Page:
I am so at home in Dublin, more than any other city, that I feel it has always been familiar to me. It took me years to see through its soft charm to its bitter prickly kernel - which I quite like too.

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Ill Prepared

Mary Jones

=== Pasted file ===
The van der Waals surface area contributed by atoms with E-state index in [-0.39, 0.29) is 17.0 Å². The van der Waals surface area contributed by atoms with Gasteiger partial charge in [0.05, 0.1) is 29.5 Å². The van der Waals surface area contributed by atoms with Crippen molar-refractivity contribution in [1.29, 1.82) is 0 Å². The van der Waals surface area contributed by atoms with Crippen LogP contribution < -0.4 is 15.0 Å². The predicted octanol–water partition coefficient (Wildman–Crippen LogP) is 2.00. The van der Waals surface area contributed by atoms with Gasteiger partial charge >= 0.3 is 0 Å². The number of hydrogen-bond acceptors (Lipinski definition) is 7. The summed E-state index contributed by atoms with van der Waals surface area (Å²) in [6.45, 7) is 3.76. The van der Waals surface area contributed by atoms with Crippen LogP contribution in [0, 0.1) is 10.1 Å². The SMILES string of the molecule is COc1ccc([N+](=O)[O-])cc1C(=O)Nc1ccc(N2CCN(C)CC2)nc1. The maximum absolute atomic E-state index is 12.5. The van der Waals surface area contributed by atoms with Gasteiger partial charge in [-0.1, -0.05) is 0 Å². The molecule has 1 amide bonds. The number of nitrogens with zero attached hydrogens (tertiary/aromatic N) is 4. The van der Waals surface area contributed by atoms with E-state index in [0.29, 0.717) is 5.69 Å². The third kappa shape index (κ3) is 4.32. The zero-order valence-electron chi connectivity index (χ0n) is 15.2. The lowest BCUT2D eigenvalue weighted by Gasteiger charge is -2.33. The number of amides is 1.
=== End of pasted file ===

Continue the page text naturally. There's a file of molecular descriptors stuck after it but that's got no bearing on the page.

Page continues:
The Last Irish Plague: The Great Flu Epidemic in Ireland 1918-19, by Catriona Foley, Irish Academic Press, 240 pp, €19.95, ISBN: 978-0716531166 The past is a foreign country: they do things differently there. LP Hartley, The Go-Between Borrowing, with some licence, from Hartley’s 1950s novel The Go-Between, a surveyor of the past might look to the publication of academic scholarship to further the quotient of common knowledge in the public domain. With an increase in such knowledge, endowed to the general reader by a scholarly go-between, we might begin to construct the history of our own lives: the esoteric, sometimes faulty, knowledge dredged from individual and familial memory creating a potentially uncertain edifice and letting it settle upon the evidence-based foundations of our collective history. In the foreword to Catriona Foley’s book The Last Irish Plague, two UCD academics at the Centre for the History of Medicine in Ireland refer to the “great power” of this account, power that resides, they suggest, in its author’s ability to draw the reader in to the complex and multifaceted impact of the Spanish Flu epidemic in Ireland, without ever reducing the past to clinical snapshots or distant happenings. The chapter headings promise clarity and structure: the geography, demography and social impact of the great flu of 1918 will be addressed, as will the concept of “Fear”, of “Memory” and of the medical response to this devastating onslaught from disease. The foreword outlines the book’s priority: While providing the reader with the important statistics, maps, and graphs of the disease and its impact on Ireland, she places the patient narrative at the heart of this telling. More than ninety years after the first wave of the influenza pandemic, the sources to be used to ensure the delivery of such centrality may be problematic. Although extensive and diverse, such sources often state the obvious – “many parents feared for their children’s well-being during the epidemic”; or perhaps are selected to amplify the toll taken in ameliorating the most noxious aspects of the disease, as with Dr Kathleen Lynn, “the flu rages, I can do so little”. Yet is there perhaps, overall, insufficient acknowledgement of the stoicism of individual players? Does the sense of hopelessness of Dr Lynn at the end of the working day underplay the massive contribution she made at the clinic at 37 Charlemont Street, later St Ultan’s Hospital, her organisation of preventative flu vaccination and…

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